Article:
SOUTH MISSISSIPPI (WLOX) - The City of Ocean Springs has responded to a lawsuit against the city surrounding the state flag debate, calling it "completely frivolous."
On May 1, Ocean Springs filed a motion to dismiss the lawsuit that aims to ban the city from flying the flag publicly.
Plaintiffs in the lawsuit argue that the city's display of the "racially demeaning and hostile state flag" violates the Fair Housing Act by expressing "a preference for white residents and a corresponding discouragement, and suppression, of African-American residents."
In the motion, the city cites the resolution the passed in November that made it mandatory for the flag be flown above public buildings, regardless of design. It also notes that the plaintiffs do not have the standing to sue under the Fair Housing Act.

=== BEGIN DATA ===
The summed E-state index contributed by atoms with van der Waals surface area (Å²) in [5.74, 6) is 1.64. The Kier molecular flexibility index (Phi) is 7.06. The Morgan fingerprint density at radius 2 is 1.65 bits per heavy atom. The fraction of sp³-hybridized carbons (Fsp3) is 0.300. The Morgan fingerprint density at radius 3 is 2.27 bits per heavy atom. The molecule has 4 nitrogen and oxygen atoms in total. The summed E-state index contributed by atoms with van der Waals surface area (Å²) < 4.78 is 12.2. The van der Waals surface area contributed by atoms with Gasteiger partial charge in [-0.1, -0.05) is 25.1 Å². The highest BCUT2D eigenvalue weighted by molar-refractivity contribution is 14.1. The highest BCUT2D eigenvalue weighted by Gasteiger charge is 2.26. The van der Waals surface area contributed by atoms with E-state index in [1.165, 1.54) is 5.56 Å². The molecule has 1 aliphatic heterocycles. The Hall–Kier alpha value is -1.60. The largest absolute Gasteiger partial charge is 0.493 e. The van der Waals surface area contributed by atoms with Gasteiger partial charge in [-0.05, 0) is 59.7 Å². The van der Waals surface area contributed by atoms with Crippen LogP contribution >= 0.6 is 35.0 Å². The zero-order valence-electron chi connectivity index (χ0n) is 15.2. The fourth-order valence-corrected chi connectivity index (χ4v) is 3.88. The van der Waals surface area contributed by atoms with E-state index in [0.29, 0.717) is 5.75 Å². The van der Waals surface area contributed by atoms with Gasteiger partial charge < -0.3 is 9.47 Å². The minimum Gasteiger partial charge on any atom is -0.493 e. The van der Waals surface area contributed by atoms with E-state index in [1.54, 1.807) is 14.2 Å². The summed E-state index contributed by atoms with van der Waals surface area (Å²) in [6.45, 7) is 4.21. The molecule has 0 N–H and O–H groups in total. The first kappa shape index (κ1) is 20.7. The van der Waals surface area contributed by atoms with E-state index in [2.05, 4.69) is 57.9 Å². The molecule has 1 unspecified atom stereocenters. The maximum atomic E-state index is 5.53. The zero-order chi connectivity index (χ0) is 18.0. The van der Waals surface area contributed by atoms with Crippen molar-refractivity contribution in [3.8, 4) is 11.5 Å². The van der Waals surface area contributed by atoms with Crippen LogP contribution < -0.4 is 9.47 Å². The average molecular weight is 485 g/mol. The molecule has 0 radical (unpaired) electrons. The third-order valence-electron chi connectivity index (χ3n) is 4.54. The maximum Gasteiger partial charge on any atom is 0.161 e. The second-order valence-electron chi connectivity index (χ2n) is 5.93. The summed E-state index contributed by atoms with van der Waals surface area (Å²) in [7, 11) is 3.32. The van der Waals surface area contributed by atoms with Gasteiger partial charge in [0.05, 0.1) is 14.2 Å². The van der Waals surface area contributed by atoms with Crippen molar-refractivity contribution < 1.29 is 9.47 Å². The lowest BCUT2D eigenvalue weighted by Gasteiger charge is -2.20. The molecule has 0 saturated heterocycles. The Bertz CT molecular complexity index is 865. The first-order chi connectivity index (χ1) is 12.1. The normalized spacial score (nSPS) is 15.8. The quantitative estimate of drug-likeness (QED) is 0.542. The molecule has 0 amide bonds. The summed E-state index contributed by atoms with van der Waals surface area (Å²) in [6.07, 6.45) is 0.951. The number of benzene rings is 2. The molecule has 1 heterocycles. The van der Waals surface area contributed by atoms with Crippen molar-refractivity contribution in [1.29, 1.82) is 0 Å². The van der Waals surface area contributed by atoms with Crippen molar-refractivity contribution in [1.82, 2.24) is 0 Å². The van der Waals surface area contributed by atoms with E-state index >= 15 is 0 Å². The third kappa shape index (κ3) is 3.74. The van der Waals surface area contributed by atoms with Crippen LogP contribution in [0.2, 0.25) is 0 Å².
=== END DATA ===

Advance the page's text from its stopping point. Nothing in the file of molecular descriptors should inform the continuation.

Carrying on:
On April 4, the lawsuit was submitted by Mississippi Rising Coalition President Lea Campbell, Jackson County NAACP President Curley Clark, and Ronald Vincent, a longtime Ocean Springs resident.
The state flag of Mississippi, which features the Confederate battle emblem, has spurred some controversy on the Gulf Coast. During the summer of 2017, newly elected Ocean Springs Mayor Shea Dobson rose the flag over city hall, where it had not been flown for several years under the previous administration. Since then, various groups for and against the flag have fought to make their points known.
Read the City of Ocean Springs motion below: